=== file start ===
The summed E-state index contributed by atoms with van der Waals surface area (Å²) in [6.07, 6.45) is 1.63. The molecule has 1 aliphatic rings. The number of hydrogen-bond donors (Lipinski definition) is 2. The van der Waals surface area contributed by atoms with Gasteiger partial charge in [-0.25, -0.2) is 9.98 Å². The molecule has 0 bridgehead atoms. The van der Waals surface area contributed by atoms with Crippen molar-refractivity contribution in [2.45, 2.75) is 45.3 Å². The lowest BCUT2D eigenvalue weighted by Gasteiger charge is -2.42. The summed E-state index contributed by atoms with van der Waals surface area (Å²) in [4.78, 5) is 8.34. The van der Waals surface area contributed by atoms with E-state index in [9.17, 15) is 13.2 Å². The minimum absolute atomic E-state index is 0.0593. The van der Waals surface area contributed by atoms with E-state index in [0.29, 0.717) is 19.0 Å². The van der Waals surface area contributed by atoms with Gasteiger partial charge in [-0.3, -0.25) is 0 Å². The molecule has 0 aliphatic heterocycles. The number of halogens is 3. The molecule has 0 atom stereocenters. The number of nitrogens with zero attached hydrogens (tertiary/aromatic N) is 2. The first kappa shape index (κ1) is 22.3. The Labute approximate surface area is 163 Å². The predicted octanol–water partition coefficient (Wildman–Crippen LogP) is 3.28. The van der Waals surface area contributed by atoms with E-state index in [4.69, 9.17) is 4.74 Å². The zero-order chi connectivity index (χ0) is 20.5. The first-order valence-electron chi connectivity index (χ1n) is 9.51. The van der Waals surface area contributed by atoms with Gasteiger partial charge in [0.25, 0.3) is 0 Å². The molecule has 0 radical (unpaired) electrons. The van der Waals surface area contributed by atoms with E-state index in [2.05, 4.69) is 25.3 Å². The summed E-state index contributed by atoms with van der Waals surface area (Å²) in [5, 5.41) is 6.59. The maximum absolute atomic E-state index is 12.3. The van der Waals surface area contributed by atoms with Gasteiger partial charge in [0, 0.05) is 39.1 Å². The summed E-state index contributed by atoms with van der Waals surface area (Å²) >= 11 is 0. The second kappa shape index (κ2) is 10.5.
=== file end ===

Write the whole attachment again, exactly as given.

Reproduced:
The summed E-state index contributed by atoms with van der Waals surface area (Å²) in [6.07, 6.45) is 1.63. The molecule has 1 aliphatic rings. The number of hydrogen-bond donors (Lipinski definition) is 2. The van der Waals surface area contributed by atoms with Gasteiger partial charge in [-0.25, -0.2) is 9.98 Å². The molecule has 0 bridgehead atoms. The van der Waals surface area contributed by atoms with Crippen molar-refractivity contribution in [2.45, 2.75) is 45.3 Å². The lowest BCUT2D eigenvalue weighted by Gasteiger charge is -2.42. The summed E-state index contributed by atoms with van der Waals surface area (Å²) in [4.78, 5) is 8.34. The van der Waals surface area contributed by atoms with E-state index in [9.17, 15) is 13.2 Å². The minimum absolute atomic E-state index is 0.0593. The van der Waals surface area contributed by atoms with E-state index in [0.29, 0.717) is 19.0 Å². The van der Waals surface area contributed by atoms with Gasteiger partial charge in [-0.3, -0.25) is 0 Å². The molecule has 0 aliphatic heterocycles. The number of halogens is 3. The molecule has 0 atom stereocenters. The number of nitrogens with zero attached hydrogens (tertiary/aromatic N) is 2. The first kappa shape index (κ1) is 22.3. The Labute approximate surface area is 163 Å². The predicted octanol–water partition coefficient (Wildman–Crippen LogP) is 3.28. The van der Waals surface area contributed by atoms with E-state index in [4.69, 9.17) is 4.74 Å². The zero-order chi connectivity index (χ0) is 20.5. The first-order valence-electron chi connectivity index (χ1n) is 9.51. The van der Waals surface area contributed by atoms with Gasteiger partial charge in [0.25, 0.3) is 0 Å². The molecule has 0 radical (unpaired) electrons. The van der Waals surface area contributed by atoms with E-state index in [2.05, 4.69) is 25.3 Å². The summed E-state index contributed by atoms with van der Waals surface area (Å²) in [5, 5.41) is 6.59. The maximum absolute atomic E-state index is 12.3. The van der Waals surface area contributed by atoms with Gasteiger partial charge in [0, 0.05) is 39.1 Å². The summed E-state index contributed by atoms with van der Waals surface area (Å²) >= 11 is 0. The second kappa shape index (κ2) is 10.5.